2. Maybe I was being too charitable, but I didn’t get the Karmin/LOL! cover feeling from this at all. Not least because if that was what they were after then surely they would have done “My Humps” or “Boom Boom Pow” or almost any other BEP song? Accusations of too much reverence seem more fitting.

  3. Not because after all these years they’ve thought “well we’ve written 4 sweet albums and are a massive success but seeing as our greatest hit was a cover of a pop song we should go back and do that after 10 years.”

    To the contrary, I think that’s exactly what’s going on. The methods of getting hype for upcoming albums have changed a lot in 10 years.

  4. I wrote my comment before J Gleadell’s appeared, just to clear up why it looks a bit odd. As my review hopefully indicated, I agree with Katherine that them doing a cover is a calculated measure to recapture attention even if I probably disagree about the precise motivation behind the choice of cover.

    On the large and loyal fanbase and the need to recapture attention front, highest chart places for The Futureheads’ four albums to date: 11, 12, 17, 48.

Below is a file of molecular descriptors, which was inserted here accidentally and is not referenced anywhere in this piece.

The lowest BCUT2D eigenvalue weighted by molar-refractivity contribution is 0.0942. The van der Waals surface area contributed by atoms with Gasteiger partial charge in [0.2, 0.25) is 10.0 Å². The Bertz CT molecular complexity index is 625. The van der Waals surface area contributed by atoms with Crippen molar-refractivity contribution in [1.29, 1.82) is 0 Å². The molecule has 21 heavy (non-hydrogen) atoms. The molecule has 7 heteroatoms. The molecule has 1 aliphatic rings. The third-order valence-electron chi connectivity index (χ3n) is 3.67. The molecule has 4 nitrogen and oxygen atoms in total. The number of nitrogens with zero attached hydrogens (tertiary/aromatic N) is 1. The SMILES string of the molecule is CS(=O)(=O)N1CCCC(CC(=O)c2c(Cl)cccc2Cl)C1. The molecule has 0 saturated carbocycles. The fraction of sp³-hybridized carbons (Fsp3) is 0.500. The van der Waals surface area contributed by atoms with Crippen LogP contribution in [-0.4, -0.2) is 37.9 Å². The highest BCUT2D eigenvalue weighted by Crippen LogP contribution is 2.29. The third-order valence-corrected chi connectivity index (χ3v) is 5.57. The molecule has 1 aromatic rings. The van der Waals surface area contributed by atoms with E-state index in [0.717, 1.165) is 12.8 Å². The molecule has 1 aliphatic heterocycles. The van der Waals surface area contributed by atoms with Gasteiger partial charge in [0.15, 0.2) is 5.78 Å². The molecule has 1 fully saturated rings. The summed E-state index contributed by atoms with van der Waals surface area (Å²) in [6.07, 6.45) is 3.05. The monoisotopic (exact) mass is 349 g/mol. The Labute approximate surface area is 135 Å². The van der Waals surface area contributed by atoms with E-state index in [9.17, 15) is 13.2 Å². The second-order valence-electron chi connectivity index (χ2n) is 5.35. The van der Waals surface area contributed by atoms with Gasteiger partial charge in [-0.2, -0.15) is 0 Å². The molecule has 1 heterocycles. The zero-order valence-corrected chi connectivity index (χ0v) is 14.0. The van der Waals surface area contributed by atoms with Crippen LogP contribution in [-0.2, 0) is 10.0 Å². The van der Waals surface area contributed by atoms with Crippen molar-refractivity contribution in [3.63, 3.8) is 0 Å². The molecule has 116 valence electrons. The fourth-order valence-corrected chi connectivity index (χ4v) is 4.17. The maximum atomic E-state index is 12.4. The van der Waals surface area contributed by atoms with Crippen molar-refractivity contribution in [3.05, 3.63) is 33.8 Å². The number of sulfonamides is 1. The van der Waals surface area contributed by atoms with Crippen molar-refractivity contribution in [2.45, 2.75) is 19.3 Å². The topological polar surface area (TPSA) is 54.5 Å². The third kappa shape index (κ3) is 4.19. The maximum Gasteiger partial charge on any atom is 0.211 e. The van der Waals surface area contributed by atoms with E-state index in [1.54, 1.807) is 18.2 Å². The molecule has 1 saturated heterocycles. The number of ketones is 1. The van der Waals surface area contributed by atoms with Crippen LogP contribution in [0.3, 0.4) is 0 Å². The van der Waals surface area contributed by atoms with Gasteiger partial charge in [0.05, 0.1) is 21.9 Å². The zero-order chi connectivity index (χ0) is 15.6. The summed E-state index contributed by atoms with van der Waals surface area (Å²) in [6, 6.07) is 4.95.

you’ve taken an in store live cover video and treated it like a calculated release

    Look on iTunes or Spotify, we’re doing it on the basis that it’s half of a double A-side official single release along with “The No. 1 Song in Heaven”.

  5. This isn’t bad because it’s mocking the BEP; I don’t think it is. I think it’s 100% sincere, and I don’t really get the Karmin comparison? Are we going to start calling all dubious cover songs Karmin? This is bad because it’s totally a capella and because they don’t actually cover the whole song. Shame, because “Meet Me Halfway” is a great song to cover — it’s got a great melody, but it’s aesthetically weird. It’s the kind of song that could stand to be dressed in different colors. You’d think Futureheads would be able to succeed at this task (I always liked “Hounds of Love”), but this is a very boring way to treat a complex, interesting song.

  6. I don’t care if they did this for apl.de.ap’s birthday party, or if the pulse of a quasar is encoded in their harmonies; the song is ass.

  7. That’s the other thing. This is an a cappella cover of a pop song. It’s post-Glee almost by definition.